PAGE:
who speaks for patients, anyhow?

Who speaks for patients?  Patients do.

I’m happy to see the surge of patient experience and patient centred care themed conferences around Canada.  This is a good start.

But theming a conference as patient centred is not enough.  This is only the first step in the evolution of inviting the patient voice to share experiences and provide feedback to health professionals.

Many of these conferences have health professionals, researchers or administrators speaking about patient centred care. Or they don their but everybody is a patient hat and talk on behalf of patients.

There is sad irony about having professionals speak on behalf of patients at a patient centred care conference. Patient centred care is about doing things with us, not to us or for us.

I understand why conference organizers bring in health professionals who have had experience as a patient to speak. These speakers are colleagues of the audience members, and are likely seen as less threatening than a layperson patient speaker.  But I think the idea of using a patient speaker who is not a health professional is a bold one.

If we move along the evolution, a layperson patient speaker is asked to present.  Finally we are starting to model patient centred care.  (Even better?  At Canadian conferences, patient speakers have local Canadian context).

The different kinds of speaking spots offer varying levels of involvement, too:  from speaking as a panel member, to a break-out session, to opening or closing a conference.

Normally, an opening plenary session is the most prestigious of all speaking spots.  But I think if you are truly going to model patient centred care, this spot is not occupied by a lone patient speaker.  Instead, the patient speaker co-presents with a health professional. They don’t present two separate presentations; they spend time preparing a collaborative presentation. They truly share the podium.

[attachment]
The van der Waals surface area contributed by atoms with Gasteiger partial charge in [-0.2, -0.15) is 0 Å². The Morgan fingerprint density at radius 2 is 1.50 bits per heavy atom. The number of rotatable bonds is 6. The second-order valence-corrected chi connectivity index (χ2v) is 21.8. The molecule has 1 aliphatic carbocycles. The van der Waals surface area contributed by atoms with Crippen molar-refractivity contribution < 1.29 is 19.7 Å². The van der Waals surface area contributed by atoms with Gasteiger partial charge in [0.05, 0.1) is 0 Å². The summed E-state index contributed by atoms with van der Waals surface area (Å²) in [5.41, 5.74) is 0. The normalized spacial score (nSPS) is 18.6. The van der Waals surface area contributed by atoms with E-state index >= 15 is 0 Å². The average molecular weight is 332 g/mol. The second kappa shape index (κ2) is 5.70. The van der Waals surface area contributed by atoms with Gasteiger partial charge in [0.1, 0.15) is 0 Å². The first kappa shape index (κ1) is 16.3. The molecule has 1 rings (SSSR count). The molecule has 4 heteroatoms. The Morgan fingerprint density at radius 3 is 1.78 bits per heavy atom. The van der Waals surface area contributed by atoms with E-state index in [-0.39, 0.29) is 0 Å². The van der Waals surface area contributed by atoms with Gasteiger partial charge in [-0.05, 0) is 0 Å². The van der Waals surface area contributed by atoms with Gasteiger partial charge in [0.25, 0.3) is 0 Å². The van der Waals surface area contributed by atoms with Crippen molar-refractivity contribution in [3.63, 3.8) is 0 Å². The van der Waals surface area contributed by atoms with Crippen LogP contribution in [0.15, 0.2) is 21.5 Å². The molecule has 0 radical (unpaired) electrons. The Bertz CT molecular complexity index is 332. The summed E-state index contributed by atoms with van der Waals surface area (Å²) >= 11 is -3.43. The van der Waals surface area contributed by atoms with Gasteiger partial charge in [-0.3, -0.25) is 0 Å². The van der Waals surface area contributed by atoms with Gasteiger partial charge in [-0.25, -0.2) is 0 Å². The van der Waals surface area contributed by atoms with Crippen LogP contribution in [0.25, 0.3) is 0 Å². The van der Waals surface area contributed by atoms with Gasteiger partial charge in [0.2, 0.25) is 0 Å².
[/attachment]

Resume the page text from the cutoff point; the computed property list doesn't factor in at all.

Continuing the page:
And if you add a patient representative on your conference organizing committee?   Voila: you have full-blown patient collaboration.  And then you are walking the walk, folks.

I have created this handy The Ten Levels of Health Conference Evolution table that health conference organizers can use as reference:

Slide1

 

3 thoughts on “who speaks for patients, anyhow?

  1. INFO ACCESS says:

    Important addition : compensate patient presenters for expenses and time:
    “One of the final questions that the audience asked us was what ideas we have for getting more people like us involved at every level, and I countered with a question. I asked this audience, made up of doctors and other clinicians, pharmacists, admirals and even representatives from the Surgeon Generals office, how many of them had to use vacation time to attend the meeting today. No one raised their hand. Patients and caregivers are asked to give up time in their already full and complicated schedules to help out these healthcare professionals. Meaningful engagement would be asking patients to be a part of the team, recognizing the value that they bring to the table, and showing them that you appreciate them through respect and compensation.”
    http://e-patients.net/archives/2014/03/erin-moore-your-message-did-not-fall-on-deaf-ears.html

  2. sue robins says:

    Thank you for your important comment. I very much agree – three years ago, I sat on a panel with other ‘professionals’ – I knew they had all been compensated with an honorarium for sitting on the panel, and I was offered only to have my expenses covered. I thought – never again am I going to allow this to happen – and I have to use my voice to speak up about this too. Patient speakers should ask – what is your budget, and say, here is my fee. There are so many factors in ensuring that patient involvement is meaningful and not tokenistic, and compensation for speakers is a crucial one.

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